11. 11. Social Value & Value For Money Is Social Enterprise the answer?  A supplier channel that demonstrably “makes a difference”  Contract delivery value with equal focus on social impact and benefit  Creates training/employment for the excluded/disadvantaged/NEETs  The challenges of contract timescales, delivery complexity and scale  Part of a broader supply chain collaborating with private contractors  Supports Government strategy (SV Act, public sector “spin-outs”)
  12. 12. Social Value & Value For Money A collaborative procurement process:  Supporting procurers to embed social value creation into contracts  Establishing contract social impact outcome and value criteria  Identifying potential SEs/consortia suppliers for specific contracts  Working with SEs throughout UK & Ireland to get „fit to tender/deliver‟  Supporting SEs in bid proposals that meet contract needs/add value  Reporting measurement of social impact outcomes and values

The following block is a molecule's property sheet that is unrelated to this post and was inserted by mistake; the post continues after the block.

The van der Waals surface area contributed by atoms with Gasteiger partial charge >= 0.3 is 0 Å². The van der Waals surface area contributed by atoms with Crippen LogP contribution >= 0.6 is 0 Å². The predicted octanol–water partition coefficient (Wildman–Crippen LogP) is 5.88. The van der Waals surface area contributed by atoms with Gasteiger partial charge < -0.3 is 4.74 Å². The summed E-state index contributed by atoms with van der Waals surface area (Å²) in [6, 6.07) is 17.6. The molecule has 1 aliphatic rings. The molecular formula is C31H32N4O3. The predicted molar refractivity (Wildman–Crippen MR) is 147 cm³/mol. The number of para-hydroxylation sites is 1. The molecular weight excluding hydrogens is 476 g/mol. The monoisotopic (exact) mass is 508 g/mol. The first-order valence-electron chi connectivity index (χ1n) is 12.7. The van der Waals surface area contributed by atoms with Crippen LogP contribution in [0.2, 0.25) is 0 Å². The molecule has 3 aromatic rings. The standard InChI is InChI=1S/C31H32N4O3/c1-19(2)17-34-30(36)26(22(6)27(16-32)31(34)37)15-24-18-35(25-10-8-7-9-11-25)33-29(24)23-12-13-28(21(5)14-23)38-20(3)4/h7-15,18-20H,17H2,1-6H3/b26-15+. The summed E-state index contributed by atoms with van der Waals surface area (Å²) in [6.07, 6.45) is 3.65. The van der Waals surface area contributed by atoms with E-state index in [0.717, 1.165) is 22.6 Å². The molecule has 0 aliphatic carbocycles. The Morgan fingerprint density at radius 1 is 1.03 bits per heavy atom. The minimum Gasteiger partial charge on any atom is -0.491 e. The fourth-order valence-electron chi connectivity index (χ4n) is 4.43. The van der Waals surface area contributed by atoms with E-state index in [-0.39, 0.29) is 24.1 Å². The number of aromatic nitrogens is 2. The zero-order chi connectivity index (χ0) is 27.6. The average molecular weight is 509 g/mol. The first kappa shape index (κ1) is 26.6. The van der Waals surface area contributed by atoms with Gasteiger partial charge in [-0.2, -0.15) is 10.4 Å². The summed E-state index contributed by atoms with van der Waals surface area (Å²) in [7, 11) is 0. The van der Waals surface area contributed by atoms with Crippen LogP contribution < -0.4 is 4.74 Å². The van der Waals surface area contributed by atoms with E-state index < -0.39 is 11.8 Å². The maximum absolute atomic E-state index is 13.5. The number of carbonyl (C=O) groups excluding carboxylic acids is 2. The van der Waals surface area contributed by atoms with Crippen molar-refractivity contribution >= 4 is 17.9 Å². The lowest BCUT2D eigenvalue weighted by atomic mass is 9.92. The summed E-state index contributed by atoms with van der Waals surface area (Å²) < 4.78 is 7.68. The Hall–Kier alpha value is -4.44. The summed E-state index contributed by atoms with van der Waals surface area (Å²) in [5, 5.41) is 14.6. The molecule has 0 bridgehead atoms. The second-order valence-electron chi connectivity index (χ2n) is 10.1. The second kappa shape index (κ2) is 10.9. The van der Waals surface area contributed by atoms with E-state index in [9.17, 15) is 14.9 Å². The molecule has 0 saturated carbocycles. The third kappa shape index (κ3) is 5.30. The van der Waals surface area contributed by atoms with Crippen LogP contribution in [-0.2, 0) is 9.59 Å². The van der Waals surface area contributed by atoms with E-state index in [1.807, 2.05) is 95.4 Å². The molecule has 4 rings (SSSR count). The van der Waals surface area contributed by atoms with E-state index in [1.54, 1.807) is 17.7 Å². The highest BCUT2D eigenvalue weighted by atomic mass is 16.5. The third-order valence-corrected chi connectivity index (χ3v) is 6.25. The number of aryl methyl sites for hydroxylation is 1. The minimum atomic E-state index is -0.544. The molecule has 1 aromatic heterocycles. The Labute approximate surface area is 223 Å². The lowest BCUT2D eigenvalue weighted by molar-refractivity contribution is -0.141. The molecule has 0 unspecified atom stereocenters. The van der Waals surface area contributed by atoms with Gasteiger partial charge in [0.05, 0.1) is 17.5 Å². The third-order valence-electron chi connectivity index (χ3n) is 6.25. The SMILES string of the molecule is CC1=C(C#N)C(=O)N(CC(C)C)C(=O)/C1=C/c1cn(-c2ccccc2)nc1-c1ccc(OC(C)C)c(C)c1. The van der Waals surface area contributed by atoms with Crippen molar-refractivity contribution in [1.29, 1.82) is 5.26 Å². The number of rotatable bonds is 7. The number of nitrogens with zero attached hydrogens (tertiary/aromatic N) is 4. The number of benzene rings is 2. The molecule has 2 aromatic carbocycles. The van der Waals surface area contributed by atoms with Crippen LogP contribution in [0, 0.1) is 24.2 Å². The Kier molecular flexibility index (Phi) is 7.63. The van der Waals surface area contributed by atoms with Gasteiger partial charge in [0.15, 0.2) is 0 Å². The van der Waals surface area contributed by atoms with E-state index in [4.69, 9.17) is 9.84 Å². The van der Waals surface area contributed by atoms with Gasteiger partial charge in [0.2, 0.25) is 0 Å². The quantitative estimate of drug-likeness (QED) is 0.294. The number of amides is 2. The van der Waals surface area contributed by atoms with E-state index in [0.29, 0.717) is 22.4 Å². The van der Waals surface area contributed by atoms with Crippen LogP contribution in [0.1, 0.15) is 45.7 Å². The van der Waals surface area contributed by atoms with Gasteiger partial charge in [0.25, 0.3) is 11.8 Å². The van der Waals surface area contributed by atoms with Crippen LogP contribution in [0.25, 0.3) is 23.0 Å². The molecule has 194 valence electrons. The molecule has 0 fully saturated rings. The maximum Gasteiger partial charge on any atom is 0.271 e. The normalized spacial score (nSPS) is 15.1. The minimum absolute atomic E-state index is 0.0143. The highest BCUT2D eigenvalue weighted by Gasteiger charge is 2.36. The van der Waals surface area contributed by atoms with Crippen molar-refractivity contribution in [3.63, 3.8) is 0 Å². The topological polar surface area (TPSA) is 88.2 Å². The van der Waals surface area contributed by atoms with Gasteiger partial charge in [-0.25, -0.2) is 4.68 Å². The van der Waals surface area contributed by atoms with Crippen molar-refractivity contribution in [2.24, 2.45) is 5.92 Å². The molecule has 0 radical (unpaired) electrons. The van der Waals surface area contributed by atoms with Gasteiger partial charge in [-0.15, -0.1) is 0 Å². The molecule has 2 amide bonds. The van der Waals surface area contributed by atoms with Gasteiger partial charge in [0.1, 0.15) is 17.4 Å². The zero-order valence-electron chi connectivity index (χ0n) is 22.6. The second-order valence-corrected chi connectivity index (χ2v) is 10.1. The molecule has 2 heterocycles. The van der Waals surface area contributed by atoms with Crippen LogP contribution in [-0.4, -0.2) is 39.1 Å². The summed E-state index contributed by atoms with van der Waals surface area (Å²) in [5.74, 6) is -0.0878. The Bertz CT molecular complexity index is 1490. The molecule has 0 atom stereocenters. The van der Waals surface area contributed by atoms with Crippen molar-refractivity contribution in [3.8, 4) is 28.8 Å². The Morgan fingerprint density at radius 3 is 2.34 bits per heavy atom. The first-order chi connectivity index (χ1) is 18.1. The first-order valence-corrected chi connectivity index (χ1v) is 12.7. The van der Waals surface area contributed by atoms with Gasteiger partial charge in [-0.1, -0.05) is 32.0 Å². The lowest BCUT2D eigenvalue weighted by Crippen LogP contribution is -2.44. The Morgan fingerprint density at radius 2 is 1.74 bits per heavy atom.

13. 13. Social Value & Value For Money Example: The University of Northampton Innovation Centre  Working with the procurement team to scope contract tender  Guidance/support to all contract bidders in embedding social value  Working with successful contractor to maximise social impact/value  Researching SE clients /market to identify potential supply chain  Supporting the SE bid/proposal process and impact outcome values  Identifying student experience/employability opportunities
  14. 14. Social Value & Value For Money Social innovation is the answer…  Social enterprise is just one way of delivering social innovation  New solutions that meet a social need (e.g. reduce re-offending) Social innovation  Opportunities for LEP EU funds (match): 20% social inclusion/impact  Also student involvement, high impact research and PR  Key question: “how can we do „good stuff‟ when we….?”